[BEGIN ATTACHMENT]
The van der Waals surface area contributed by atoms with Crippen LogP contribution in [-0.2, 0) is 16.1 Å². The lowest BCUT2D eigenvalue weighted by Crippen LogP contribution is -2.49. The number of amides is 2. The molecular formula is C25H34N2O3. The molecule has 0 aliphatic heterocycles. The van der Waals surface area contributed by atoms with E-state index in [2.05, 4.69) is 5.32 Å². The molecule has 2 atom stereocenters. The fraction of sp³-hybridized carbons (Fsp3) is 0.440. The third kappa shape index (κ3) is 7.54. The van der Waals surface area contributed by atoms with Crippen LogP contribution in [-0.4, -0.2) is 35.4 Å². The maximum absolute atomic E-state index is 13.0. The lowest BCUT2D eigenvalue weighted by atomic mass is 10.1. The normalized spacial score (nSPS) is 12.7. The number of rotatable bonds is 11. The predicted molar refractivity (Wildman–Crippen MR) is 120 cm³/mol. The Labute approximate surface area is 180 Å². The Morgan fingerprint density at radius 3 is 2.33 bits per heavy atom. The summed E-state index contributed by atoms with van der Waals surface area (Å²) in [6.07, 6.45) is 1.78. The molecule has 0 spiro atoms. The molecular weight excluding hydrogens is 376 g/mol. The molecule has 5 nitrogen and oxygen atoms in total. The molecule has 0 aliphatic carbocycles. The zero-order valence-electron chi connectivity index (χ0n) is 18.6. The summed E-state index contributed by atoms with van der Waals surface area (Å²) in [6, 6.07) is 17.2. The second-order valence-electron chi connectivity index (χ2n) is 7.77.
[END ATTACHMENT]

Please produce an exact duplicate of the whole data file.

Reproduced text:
The van der Waals surface area contributed by atoms with Crippen LogP contribution in [-0.2, 0) is 16.1 Å². The lowest BCUT2D eigenvalue weighted by Crippen LogP contribution is -2.49. The number of amides is 2. The molecular formula is C25H34N2O3. The molecule has 0 aliphatic heterocycles. The van der Waals surface area contributed by atoms with E-state index in [2.05, 4.69) is 5.32 Å². The molecule has 2 atom stereocenters. The fraction of sp³-hybridized carbons (Fsp3) is 0.440. The third kappa shape index (κ3) is 7.54. The van der Waals surface area contributed by atoms with Crippen LogP contribution in [-0.4, -0.2) is 35.4 Å². The maximum absolute atomic E-state index is 13.0. The lowest BCUT2D eigenvalue weighted by atomic mass is 10.1. The normalized spacial score (nSPS) is 12.7. The number of rotatable bonds is 11. The predicted molar refractivity (Wildman–Crippen MR) is 120 cm³/mol. The Labute approximate surface area is 180 Å². The Morgan fingerprint density at radius 3 is 2.33 bits per heavy atom. The summed E-state index contributed by atoms with van der Waals surface area (Å²) in [6.07, 6.45) is 1.78. The molecule has 0 spiro atoms. The molecular weight excluding hydrogens is 376 g/mol. The molecule has 5 nitrogen and oxygen atoms in total. The molecule has 0 aliphatic carbocycles. The zero-order valence-electron chi connectivity index (χ0n) is 18.6. The summed E-state index contributed by atoms with van der Waals surface area (Å²) in [6, 6.07) is 17.2. The second-order valence-electron chi connectivity index (χ2n) is 7.77.